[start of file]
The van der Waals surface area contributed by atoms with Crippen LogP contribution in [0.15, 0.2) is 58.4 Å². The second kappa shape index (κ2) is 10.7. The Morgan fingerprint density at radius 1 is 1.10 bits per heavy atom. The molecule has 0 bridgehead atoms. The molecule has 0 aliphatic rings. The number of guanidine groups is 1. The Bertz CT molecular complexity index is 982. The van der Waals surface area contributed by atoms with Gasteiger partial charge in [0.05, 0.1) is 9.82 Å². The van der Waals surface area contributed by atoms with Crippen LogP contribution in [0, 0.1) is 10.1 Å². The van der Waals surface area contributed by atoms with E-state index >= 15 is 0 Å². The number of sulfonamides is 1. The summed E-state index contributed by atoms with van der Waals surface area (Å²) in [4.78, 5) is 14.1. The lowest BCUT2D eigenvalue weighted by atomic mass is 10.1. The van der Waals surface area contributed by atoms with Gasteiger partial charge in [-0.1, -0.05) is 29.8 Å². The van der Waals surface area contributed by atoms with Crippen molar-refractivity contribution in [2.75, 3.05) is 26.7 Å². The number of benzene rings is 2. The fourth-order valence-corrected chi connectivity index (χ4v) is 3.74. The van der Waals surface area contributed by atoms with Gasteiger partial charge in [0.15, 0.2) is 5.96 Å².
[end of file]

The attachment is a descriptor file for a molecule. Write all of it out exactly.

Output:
The van der Waals surface area contributed by atoms with Crippen LogP contribution in [0.15, 0.2) is 58.4 Å². The second kappa shape index (κ2) is 10.7. The Morgan fingerprint density at radius 1 is 1.10 bits per heavy atom. The molecule has 0 bridgehead atoms. The molecule has 0 aliphatic rings. The number of guanidine groups is 1. The Bertz CT molecular complexity index is 982. The van der Waals surface area contributed by atoms with Gasteiger partial charge in [0.05, 0.1) is 9.82 Å². The van der Waals surface area contributed by atoms with Crippen LogP contribution in [0, 0.1) is 10.1 Å². The van der Waals surface area contributed by atoms with E-state index >= 15 is 0 Å². The number of sulfonamides is 1. The summed E-state index contributed by atoms with van der Waals surface area (Å²) in [4.78, 5) is 14.1. The lowest BCUT2D eigenvalue weighted by atomic mass is 10.1. The van der Waals surface area contributed by atoms with Gasteiger partial charge in [-0.1, -0.05) is 29.8 Å². The van der Waals surface area contributed by atoms with Crippen molar-refractivity contribution in [2.75, 3.05) is 26.7 Å². The number of benzene rings is 2. The fourth-order valence-corrected chi connectivity index (χ4v) is 3.74. The van der Waals surface area contributed by atoms with Gasteiger partial charge in [0.15, 0.2) is 5.96 Å².